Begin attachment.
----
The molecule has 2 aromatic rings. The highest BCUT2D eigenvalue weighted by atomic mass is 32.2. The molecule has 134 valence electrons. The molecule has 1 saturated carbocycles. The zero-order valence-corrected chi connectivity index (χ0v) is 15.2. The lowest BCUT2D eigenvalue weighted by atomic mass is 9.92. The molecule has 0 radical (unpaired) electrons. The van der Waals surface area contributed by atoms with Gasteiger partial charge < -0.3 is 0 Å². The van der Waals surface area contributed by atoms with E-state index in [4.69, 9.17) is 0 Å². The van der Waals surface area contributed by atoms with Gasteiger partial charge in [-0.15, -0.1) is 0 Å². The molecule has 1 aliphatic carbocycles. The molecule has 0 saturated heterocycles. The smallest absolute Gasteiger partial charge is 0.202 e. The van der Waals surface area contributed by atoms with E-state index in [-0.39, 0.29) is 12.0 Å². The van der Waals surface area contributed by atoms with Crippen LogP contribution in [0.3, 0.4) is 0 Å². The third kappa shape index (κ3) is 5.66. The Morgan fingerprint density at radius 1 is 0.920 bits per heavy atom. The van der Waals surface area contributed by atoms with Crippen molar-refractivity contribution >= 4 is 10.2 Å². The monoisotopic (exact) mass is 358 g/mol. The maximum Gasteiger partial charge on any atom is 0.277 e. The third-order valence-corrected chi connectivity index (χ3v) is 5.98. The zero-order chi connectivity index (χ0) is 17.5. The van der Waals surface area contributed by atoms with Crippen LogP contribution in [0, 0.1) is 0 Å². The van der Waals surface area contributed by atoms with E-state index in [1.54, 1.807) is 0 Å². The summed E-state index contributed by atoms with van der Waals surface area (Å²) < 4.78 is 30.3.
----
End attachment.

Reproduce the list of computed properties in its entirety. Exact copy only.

The molecule has 2 aromatic rings. The highest BCUT2D eigenvalue weighted by atomic mass is 32.2. The molecule has 134 valence electrons. The molecule has 1 saturated carbocycles. The zero-order valence-corrected chi connectivity index (χ0v) is 15.2. The lowest BCUT2D eigenvalue weighted by atomic mass is 9.92. The molecule has 0 radical (unpaired) electrons. The van der Waals surface area contributed by atoms with Gasteiger partial charge < -0.3 is 0 Å². The van der Waals surface area contributed by atoms with E-state index in [4.69, 9.17) is 0 Å². The van der Waals surface area contributed by atoms with Gasteiger partial charge in [-0.15, -0.1) is 0 Å². The molecule has 1 aliphatic carbocycles. The molecule has 0 saturated heterocycles. The smallest absolute Gasteiger partial charge is 0.202 e. The van der Waals surface area contributed by atoms with E-state index in [-0.39, 0.29) is 12.0 Å². The van der Waals surface area contributed by atoms with Crippen LogP contribution in [0.3, 0.4) is 0 Å². The third kappa shape index (κ3) is 5.66. The Morgan fingerprint density at radius 1 is 0.920 bits per heavy atom. The van der Waals surface area contributed by atoms with Crippen molar-refractivity contribution >= 4 is 10.2 Å². The monoisotopic (exact) mass is 358 g/mol. The maximum Gasteiger partial charge on any atom is 0.277 e. The third-order valence-corrected chi connectivity index (χ3v) is 5.98. The zero-order chi connectivity index (χ0) is 17.5. The van der Waals surface area contributed by atoms with Crippen LogP contribution in [0, 0.1) is 0 Å². The van der Waals surface area contributed by atoms with E-state index in [1.54, 1.807) is 0 Å². The summed E-state index contributed by atoms with van der Waals surface area (Å²) < 4.78 is 30.3.